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Current Ohio Revised Code
These Revised Codes may be certified by the Ohio Secretary of State, but they are not the official statutes of Ohio. The session laws are the official statutes. See ORC 1.53, General Assembly's Web Page.
In addition to the text of the statutes, annotated codes contain research references to secondary sources and summaries of cases dealing with the statute.
Baldwin's Ohio Revised Code Annotated
Call Number: KFO 30 .A24
Attorneys with a Franklin County Law Library card may check out these books. Also on Westlaw.
Page's Ohio Revised Code Annotated
Call Number: KFO 30 .P3 Reserve
(Available for use in the Library only). Also on Lexis Advance.
Ohio Revised Code
from Lawriter- more current than the print Ohio Revised Code. Current with legislation signed by the Governor about one month behind. A great choice if you want to link to a code section in another document.
Public Access to Official State Statutory Material Online
Council of State Governments Report (2011).
According to general assembly staff, the state ofOhio entered into a contract with Lawwriter (Casemaker) in 2007 to be the exclusive web publisher of the Ohio Revised Code. Although the state entered into an exclusive contract with Lawriter, the material published is not considered official. The general assembly’s website provides a link to the Lawriter site, where the public can access the statutes free of charge. It includes no mention of the unofficial status of the statutes on Lawriter, but a disclaimer on the general assembly’s site makes clear that the only official publication is the Laws of Ohio. The Laws of Ohio are a publication of the secretary of state’s office and are the only recognized version of the enactments of the general assembly. The state, therefore, has no official version of the Ohio Revised Code, either in print or electronic form, and the code is “only a reference and not the official code".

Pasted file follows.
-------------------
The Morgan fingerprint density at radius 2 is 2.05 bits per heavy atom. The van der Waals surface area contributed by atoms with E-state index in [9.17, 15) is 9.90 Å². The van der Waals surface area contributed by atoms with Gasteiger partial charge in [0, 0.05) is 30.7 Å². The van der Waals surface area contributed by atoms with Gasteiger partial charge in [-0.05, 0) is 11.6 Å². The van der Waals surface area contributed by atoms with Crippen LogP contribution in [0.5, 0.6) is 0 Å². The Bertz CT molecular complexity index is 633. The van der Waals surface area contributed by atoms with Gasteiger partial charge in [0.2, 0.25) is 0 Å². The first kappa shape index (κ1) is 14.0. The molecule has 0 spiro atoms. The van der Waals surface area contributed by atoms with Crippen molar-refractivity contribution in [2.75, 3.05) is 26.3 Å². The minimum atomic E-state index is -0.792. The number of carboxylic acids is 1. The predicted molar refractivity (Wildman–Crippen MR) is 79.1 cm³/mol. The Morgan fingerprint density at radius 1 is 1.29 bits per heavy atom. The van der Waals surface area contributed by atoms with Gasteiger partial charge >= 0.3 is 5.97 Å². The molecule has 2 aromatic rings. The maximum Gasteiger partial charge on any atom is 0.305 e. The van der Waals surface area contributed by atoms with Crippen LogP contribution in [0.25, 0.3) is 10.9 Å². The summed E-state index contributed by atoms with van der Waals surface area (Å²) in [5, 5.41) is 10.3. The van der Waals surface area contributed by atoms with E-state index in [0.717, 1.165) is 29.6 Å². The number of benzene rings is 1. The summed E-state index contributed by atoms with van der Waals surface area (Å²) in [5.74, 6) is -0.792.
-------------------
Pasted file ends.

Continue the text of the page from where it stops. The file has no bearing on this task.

Ohio's Adoption of the Uniform Electronic Legal Material Act
SB 139 (Aug. 2018). UELMA designates the Legislative Service Commission as the official publisher of the Ohio Revised Code and the Ohio Administrative Code, whereas the Secretary of State is the official publisher of the Session Laws. However, Lawriter still has the only version of the Ohio Revised Code and Ohio Administrative Code online, and it is not official.
Playing Fast and Loose with Copyright Law
Casandra Marie Laskowski's article in the CRIV Sheet about Casemaker and Fastcase not suing each other over copyrightability of state laws. Interesting article about whether or not states can copyright their statutes and administrative codes.
Video: Hints for Researching the Ohio Revised Code: Part One - Table of Contents
6 minute video. Select HD (use the wheel at the bottom right) for the best quality.
Video: Hints for Researching the Ohio Revised Code: Part Two - Advanced Search and Field Search